The underlying problem behind hockey culture


(Meri Simon/San Jose Mercury News/TNS)

The U.S. Women’s hockey team beat team China, leading 12-1 in the 2002 winter olympics.

Sandra Fu, Staff Writer

“Too much, too soon” is one way to put it. Three months ago, the Chinese national ice hockey team was under threat of being kicked out of the Olympic tournament. If they don’t get their act together, it will set them on a collision course with the best players in the world. Live from Beijing, it could paint us viewers a gruesome picture of the anticipated “on-ice massacre.”


Team China is bad. Like, really bad. Ranked #32 in the world, right before Israel and Australia, known ice hockey juggernauts. And their luck really came through when they drew into a group with Team Canada and Team USA. This year the NHL and the NHLPA decided they would allow players to compete in the Olympics, filling the Canadian, American, Swedish, Finnish and other European teams with all-stars. 


Maybe all this attention on Team China’s tragic near future is just some underlying xenophobia or anti-Chinese sentiment within North American hockey media. Maybe this sport took so long to grow its roots in China because they couldn’t see themselves rattling the boards by throwing their bodies into opponents, or playing a sport where it’s often quipped “I went to a fight and a hockey game broke out.” 


The implied violence of hockey culture is only the tip of the iceberg. Hockey needs to clean itself of its current culture in order to make the sport global.


China first turned its head when Andong Song became the first Chinese-born prospect to be drafted into the NHL. Usually, a lot of attention is focused toward the first round of the Entry Draft, because it’s when elite talents are officially brought into the NHL where they would hopefully become stars (or they become what is called a bust). By the fourth round, there’s not much attention. Months later after being selected 111th overall, Mitchell Miller received attention for the wrong reasons. On Oct 26, 2020, the Arizona Republic published an article detailing how Miller regularly assaulted a disabled black classmate, Isaiah Meyer-Crothers, five years ago in Sylvania, Ohio. Miller and another classmate admitted in court to forcing Meyer-Crothers to licking a piece of candy that had been wiped on an urinal. Miller also reportedly referred to Meyer-Crothers using the n-word. You’d figure professional teams would judge the character of the players they drafted. Or at least do a background check. 


This standard of judgement of character is seemingly common among hockey teams and their organizations. More recently, the Canadiens drafted Logan Mailloux at 31st overall. Just about six months before he was drafted, Mailloux, on a loan to a team in Sweden, took an illicit photo of a woman and circulated it to his teammates without her consent. He received a fine in Swedish court. It is outrageous that the Canadiens decided to draft Mailloux even with this horrible action linked to his name and even more outrageous after Mailloux put out a statement the night before the draft withdrawing himself from this year’s draft to better himself. It is outrageous to disregard the player’s own decision to step back and take initiative to try and become a better person. It is outrageous to take that responsibility upon a professional sports organization. Hockey teams are not rehabilitation centers.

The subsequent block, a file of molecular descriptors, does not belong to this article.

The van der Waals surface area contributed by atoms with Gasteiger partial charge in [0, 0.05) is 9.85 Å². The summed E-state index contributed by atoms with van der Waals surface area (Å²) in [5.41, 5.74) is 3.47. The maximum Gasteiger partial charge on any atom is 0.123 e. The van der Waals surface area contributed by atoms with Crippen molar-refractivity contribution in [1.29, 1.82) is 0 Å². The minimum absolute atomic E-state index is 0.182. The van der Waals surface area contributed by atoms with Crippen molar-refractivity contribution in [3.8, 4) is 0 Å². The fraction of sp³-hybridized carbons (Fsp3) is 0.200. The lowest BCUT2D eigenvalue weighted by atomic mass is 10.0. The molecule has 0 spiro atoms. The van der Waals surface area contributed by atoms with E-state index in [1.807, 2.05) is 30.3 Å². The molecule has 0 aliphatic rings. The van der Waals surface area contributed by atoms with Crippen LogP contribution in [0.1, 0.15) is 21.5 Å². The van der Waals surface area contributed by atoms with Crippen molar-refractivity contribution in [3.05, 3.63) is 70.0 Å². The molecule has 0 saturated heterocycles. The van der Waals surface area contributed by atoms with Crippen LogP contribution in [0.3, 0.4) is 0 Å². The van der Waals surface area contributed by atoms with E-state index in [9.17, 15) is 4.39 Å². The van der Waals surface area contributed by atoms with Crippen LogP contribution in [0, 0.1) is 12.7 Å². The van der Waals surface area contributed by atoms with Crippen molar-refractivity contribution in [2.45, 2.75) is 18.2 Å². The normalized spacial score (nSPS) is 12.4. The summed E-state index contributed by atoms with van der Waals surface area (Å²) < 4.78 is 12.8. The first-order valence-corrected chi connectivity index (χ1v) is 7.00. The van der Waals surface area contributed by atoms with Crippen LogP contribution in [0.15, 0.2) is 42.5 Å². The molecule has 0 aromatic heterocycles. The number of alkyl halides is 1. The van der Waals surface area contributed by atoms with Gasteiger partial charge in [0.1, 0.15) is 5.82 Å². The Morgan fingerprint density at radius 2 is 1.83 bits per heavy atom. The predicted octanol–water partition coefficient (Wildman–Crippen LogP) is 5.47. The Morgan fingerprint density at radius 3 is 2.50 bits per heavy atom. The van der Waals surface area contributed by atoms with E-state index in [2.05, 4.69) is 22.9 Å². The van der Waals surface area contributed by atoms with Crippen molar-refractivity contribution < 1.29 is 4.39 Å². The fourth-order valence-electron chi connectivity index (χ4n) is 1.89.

But hockey teams can be the perpetrators themselves. On June 1, 2021, a former high school hockey player who claimed that he was sexually abused by former Chicago Blackhawks coach Brad Aldrich sued the NHL franchise for allegedly providing a positive job reference for Aldrich despite knowing he was a sexual predator. As the story unfolded, two players came forward saying that Aldrich had sexually assaulted them and the team had refused to report it. Aldrich, who was a video coach, reportedly invited his victims into his apartment where he coerced them to watch pornography or touched them inappropriately. Aldrich held their careers in the NHL over the victims’ heads. In addition to not reporting the assaults, the victims suffered from verbal homophobic attacks from teammates at practice. That was the year they won the Stanley Cup.


When a sport prides itself on the culture of prioritizing the logo on the front rather than the name on the back while ignoring the suffering of a teammate, the culture it nurtures is dangerous and incredibly unwelcoming. In a league where “Hockey is for Everyone,” these actions show that, in fact, hockey is not for everyone. Hockey is not for you if you aren’t white. Hockey isn’t for you if you aren’t straight. Hockey isn’t for you if you are a sexual assault survivor. 


I had blindly stumbled into this glorious sport, unaware of the unfavorable culture. The day I won the state championship is still one of the best days of my life. I just hope that many others like me, non-white and non-male, will be able to enjoy this sport freely. 


In order to share our sport with the world, we must change our sport for the better. As hockey expands into new communities, the glaring bigotry within hockey culture will not and cannot be ignored. Only time will tell how hockey culture evolves once Chinese star players make their break across the globe.